When it comes to legal certainty, the status quo, however, presents a picture wherein individuals are required to deal with the (potential) application of a multitude of laws – even the ones they cannot know at the time of action – and with the divergences and contradictions that they still entail, despite the narrative of equivalence. Those individuals need to understand, as said, that the same conduct may lead to a custodial sanction of a maximum of three years in one jurisdiction and to a minimum sanction of at least four years in another. Moreover, those individuals must take account of the fact that their relationship with legal counsel may be protected by professional privilege in one jurisdiction, but not in another. Of course, those individuals are still able to determine their position with reference to the law where they stand trial, but it is an anomaly to deny that the exercise of these rights – and the design of the overarching defense strategy – must also take account of the actions and procedures that (may) take place elsewhere, even to the point where the safeguards in the eventual forum state become illusory. The results of criminal investigations – documents obtained from legal counsel, for instance – are after all likely to be shared between the cooperating and coordinating bodies. Where national borders no longer play a role in the narrative, criminal procedures in different jurisdictions – including the rights, duties and safeguards they intend to offer – into the same set of facts become ‘interlinked’. The determination of criminal offences and sanctions, the exercise of defence rights and the determination of a coherent defence strategy must consequently take account of (interferences with) rights in other jurisdictions.

Legal protection is equally hampered in transnational investigations, certainly under those forms of cooperation wherein the cooperating authorities act as a functional unity of multiple agencies, with comparable tasks and in the pursuit of a common goal, i.e. a series of (related) national criminal investigations. Although these authorities remain a part of their own legal order from an institutional perspective, functionally their actions and procedures are inextricably linked, both in substance, time and space.92 Their coordinating work, wherein many important decisions (the determination of the applicable law, for instance) are taken and wherein the results are consequently shared, clearly hampers individuals to obtain an adequate indication of the scope of investigatory powers. Digital evidence is easily accessible from multiple jurisdictions, yet often under very different conditions. The mutual comparison of those conditions by the authorities is then by no means merely ‘coordinative action’. The protection of the right to privacy in one jurisdiction has become linked to that in another.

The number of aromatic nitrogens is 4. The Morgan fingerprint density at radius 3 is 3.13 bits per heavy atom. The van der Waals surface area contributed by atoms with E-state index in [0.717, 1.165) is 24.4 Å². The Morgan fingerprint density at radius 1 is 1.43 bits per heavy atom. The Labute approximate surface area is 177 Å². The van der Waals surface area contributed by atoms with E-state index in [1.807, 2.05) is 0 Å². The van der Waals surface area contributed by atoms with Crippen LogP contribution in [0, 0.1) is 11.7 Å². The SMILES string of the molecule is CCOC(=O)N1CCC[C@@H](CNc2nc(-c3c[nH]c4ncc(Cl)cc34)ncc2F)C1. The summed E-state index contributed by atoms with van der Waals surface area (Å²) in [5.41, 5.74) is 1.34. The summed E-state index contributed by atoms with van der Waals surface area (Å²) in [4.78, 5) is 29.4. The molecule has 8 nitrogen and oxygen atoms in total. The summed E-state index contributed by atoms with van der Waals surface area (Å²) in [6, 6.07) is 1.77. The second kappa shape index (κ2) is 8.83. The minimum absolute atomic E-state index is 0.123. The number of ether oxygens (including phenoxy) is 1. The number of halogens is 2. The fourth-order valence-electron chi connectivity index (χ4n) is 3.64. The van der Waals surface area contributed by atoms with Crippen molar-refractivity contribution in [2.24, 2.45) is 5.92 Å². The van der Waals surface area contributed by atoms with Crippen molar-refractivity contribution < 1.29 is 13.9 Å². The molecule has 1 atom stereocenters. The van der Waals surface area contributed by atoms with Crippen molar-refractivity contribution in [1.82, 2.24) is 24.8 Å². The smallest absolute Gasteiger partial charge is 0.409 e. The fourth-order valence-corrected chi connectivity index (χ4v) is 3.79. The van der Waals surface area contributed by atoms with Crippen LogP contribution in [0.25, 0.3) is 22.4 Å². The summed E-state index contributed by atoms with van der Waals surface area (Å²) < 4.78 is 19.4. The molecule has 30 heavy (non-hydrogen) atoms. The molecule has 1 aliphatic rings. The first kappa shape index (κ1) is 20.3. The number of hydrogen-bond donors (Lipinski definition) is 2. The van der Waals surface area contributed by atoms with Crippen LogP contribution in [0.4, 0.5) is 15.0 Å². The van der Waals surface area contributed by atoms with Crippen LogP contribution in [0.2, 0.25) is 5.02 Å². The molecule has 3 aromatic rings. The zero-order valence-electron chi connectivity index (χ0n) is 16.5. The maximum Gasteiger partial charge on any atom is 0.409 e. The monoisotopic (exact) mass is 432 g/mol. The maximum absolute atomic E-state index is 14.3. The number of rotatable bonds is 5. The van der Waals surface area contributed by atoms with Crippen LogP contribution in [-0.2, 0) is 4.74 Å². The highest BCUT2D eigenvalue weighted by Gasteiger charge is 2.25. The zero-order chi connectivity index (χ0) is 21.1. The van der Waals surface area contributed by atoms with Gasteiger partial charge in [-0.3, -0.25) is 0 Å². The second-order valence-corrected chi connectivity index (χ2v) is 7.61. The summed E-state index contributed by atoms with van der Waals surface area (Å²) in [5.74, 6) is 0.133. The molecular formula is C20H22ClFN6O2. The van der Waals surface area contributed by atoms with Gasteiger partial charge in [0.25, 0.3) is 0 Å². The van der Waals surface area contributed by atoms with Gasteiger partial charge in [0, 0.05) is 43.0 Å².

Some of the existing instruments indeed recognize this. The European Investigation Order directive has introduced the rule that the issuing of an eio is allowed only if ‘the investigative measure(s) indicated in the eio could have been ordered under the same conditions in a similar domestic case’.93 This rule clearly aims to avoid forum shopping.94 But it also reflects a one-dimensional approach to cooperation, wherein one party only seeks assistance from another. It does not adequately tackle transnational, interlinked investigations, within the framework of joint teams, networks, EU agencies, et cetera. Only the Revised Eurojust ‘Guidelines for deciding ‘Which jurisdiction should prosecute?’ (2016) contain some guidance on this: ‘The existing legal framework, including obligations and requirements that are imposed in each jurisdiction, should be considered as well as all the possible effects of a decision to prosecute in one jurisdiction rather than in another and the potential outcome in each jurisdiction. However, judicial authorities should not decide to prosecute in one jurisdiction rather than another simply to avoid complying with the legal obligations that apply in one jurisdiction but not in another.’ Though this provision signals the same concerns as expressed here, it goes without saying that its operation is virtually impossible to apply or control.

4.2.2 A Composite Legal Order: the importance of Legislation at EU Level

Whereas the scope of fundamental rights is thus still defined nationally, transnational investigations have the inherent capacity to hinder their full application, as those rights and the interests that they protect are in constant interaction with actions that take place or may take place in other legal orders. In the absence of a European framework, the default position is that individuals need to find their way amongst all of the potentially applicable legal systems, even when their application is not self-evident or when their cumulative application produces contradictory results. Clearly, that interferes with the concept of free movement of persons.